[FRIDAY SERMON] Tolerating Verbal Abuse In Islam, By Murtada Gusau

Imam Murtada Gusau

By Murtada Gusau,

In the name of Allah, the Most Gracious, the Most Merciful
Alhamdulillah. Indeed, all praise is due to Allah. We praise Him and seek His help and forgiveness. We seek refuge with Allah from the evil within ourselves and from our wrongdoings. He whom Allah guides, no one can misguide; and he whom He misguides, no one can guide.

I bear witness that there is no (true) god except Allah – alone without a partner, and I bear witness that Muhammad (PBUH) is His abd (servant) and Messenger.

“O you who have believe! Revere Allah the right reverence, and do not die except as Muslims.”(3:102)

“O people! Revere your Lord who has created you from a single soul, created from it its mate, and dispersed from both of them many men and women. Revere Allah through whom you demand things from one another and (Cherish the ties of) the wombs, Indeed, Allah is ever-Watchful over you.” (4:1)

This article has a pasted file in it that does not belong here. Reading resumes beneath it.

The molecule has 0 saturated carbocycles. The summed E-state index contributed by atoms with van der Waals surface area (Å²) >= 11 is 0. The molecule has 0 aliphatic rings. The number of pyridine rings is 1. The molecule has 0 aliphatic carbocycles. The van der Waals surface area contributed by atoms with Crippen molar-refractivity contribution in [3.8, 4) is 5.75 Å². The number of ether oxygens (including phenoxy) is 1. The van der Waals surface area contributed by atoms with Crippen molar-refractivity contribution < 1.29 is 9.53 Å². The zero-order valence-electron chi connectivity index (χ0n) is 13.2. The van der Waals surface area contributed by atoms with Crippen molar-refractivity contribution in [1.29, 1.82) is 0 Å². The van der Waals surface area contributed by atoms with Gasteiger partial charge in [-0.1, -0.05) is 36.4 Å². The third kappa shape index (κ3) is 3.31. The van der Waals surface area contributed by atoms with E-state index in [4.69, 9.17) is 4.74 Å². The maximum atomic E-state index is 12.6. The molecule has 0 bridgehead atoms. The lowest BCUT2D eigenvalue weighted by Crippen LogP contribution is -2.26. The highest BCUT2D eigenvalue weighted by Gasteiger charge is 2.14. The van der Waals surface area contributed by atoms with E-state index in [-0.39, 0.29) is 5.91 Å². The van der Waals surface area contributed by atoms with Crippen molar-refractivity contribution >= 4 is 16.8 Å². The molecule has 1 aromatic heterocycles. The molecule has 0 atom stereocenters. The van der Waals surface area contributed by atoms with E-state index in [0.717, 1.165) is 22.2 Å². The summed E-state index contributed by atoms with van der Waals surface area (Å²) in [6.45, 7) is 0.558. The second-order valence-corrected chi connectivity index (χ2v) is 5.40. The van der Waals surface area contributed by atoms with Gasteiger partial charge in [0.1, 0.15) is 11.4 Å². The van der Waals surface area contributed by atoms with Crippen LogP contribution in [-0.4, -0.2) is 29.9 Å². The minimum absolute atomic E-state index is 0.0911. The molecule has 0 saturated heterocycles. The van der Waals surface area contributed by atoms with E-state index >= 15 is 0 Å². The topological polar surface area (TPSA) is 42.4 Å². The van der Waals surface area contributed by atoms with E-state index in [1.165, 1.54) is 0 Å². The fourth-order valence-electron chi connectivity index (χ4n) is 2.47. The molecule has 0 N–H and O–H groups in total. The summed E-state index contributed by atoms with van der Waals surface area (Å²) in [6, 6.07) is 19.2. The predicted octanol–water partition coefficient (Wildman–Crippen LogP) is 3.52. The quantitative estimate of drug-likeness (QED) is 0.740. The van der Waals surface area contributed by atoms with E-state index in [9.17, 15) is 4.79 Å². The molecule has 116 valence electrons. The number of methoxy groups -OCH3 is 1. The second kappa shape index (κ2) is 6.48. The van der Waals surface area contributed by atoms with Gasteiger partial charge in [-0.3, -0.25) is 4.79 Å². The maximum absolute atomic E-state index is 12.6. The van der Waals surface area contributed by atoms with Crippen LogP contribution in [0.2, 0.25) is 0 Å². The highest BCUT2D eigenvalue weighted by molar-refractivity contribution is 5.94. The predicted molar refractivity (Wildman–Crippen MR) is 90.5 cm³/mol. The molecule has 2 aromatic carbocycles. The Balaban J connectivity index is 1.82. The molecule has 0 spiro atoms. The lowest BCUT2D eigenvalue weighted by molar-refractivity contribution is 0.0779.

“O you who have believe! Revere Allah and say fair words. He will then rectify your deeds and forgive your sins. He who obeys Allah and His Messenger have certainly achieved a great victory.”(33:70-71)

Indeed, the best speech is Allah’s (SWT) Book and the best guidance is Muhammad’s (SAW) guidance. The worst affairs (of religion) are those innovated (by people), for every such innovation is an act of misguidance leading to the Fire.

Servants of Allah!
Know that it is entirely false and totally unfounded to allege that Islam teaches Muslims to murder anyone who verbally abuses them, abuses their religion, mocks it, or offends their feelings towards their faith, as some people are claiming.

On the contrary, Islam requires its followers to show patience under provocation, and to disregard and ignore the abuse. (Of course, if the abuse contains any allegations against Islam or the Noble Prophet Muhammad (PBUH) which require to be refuted, then these should be answered, but by verbal means only in order to set the record right).

Brothers and Sisters!
Below I give arguments from the Noble Qur’an and the life of the Noble Prophet Muhammad (SAW) to prove the above points. And I am confident that no one can cite any verse of the Noble Qur’an which contradicts the position set out below.

I may preface my discussion with the following saying of the Noble Prophet Muhammad (PBUH), as he said: